EU ministers urge Ukraine to stop bluffing on Tymoshenko
KIEV (Reuters) - Two European Union ministers urged Ukraine on Tuesday to stop "bluffing" and reach a deal on the release of jailed former Prime Minister Yulia Tymoshenko.
"The time for bluffing is over on both sides now. It's time for action," Polish Foreign Minister Radoslaw Sikorski said after he and Sweden's Carl Bildt met Ukrainian President Viktor Yanukovich.
A deal to release Tymoshenko, who the EU says was the victim of a political trial, is vital for the signing of landmark agreements between Ukraine and the bloc at a summit in Vilnius, Lithuania, on November 28. EU foreign ministers will also hold a decisive, pre-summit meeting to discuss Ukraine on November 18.
The agreements would mark a historic shift towards the West and away from Russia for Ukraine, a former Soviet republic.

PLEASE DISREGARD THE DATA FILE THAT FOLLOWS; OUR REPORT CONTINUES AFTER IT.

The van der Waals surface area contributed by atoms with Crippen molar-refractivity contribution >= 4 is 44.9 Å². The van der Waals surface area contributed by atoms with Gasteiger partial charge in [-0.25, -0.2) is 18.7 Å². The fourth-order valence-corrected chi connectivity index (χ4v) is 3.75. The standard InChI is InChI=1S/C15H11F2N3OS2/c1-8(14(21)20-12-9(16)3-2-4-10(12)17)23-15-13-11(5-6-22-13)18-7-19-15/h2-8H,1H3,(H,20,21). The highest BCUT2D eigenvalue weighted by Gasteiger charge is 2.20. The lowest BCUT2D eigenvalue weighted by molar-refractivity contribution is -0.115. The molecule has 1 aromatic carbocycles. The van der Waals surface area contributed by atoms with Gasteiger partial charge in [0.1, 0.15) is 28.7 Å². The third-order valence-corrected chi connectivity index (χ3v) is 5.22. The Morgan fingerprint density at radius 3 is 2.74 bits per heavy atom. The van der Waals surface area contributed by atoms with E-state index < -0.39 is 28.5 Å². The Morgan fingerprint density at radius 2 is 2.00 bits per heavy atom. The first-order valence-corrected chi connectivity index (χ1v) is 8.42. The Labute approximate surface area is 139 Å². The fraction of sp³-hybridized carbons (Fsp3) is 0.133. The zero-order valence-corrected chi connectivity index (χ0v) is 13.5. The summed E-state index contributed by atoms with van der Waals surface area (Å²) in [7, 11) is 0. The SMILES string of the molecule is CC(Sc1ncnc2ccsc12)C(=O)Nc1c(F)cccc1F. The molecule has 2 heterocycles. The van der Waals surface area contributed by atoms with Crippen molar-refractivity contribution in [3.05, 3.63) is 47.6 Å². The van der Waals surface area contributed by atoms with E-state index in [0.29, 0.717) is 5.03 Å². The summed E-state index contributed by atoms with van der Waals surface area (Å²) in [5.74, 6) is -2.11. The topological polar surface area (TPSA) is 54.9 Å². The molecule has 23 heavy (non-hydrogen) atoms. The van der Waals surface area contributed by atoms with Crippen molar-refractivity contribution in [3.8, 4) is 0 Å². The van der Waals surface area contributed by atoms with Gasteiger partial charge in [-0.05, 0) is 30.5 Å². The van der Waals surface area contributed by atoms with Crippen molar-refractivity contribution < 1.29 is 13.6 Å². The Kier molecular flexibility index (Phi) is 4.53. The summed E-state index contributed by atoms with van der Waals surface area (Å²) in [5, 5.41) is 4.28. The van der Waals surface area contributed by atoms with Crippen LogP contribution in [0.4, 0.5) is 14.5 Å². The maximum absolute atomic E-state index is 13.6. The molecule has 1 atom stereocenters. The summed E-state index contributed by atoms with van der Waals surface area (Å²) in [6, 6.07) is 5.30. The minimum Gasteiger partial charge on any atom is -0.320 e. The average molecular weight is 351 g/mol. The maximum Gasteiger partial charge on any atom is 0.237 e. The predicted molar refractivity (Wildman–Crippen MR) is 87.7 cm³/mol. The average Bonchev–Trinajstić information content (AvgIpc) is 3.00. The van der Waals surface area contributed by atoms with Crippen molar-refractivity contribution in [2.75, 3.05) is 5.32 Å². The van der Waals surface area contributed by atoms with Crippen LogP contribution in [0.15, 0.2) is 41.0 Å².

Yanukovich has offered to sign a law releasing his arch-foe from a seven-year sentence to allow her to go for temporary medical treatment for back trouble in EU member Germany, if such a law is passed by parliament.
But he has balked at a call by European mediators to pardon her and wipe out altogether her sentence - something which opposition supporters of Tymoshenko are still asking for.
Some in the EU say that the offer from Yanukovich does not meet the call for an end to "selective justice" in Ukraine - one of the EU's criteria for signing agreements in Vilnius on association and free trade.
The two mediators - Irish politician Pat Cox and former Polish President Aleksander Kwasniewski - on Tuesday visited Tymoshenko in hospital in the town of Kharkiv where she is being treated under prison guard as they continued their mission to secure a compromise. They also met a senior member of Ukraine's presidential administration and Prime Minister Mykola Azarov.
Bildt said the negotiations about Tymoshenko were part of Cox and Kwasniewski's mandate.
"We will not go into details, but what they report will be decisive. If there is a green light from Cox and Kwasniewski it will mean a green light for Ukraine," Bildt said.
"The important thing is whether there will be a green light ... we are now approaching crunch time," he said.
(Reporting By Ricahrd Balmforth, Editing by Timothy Heritage)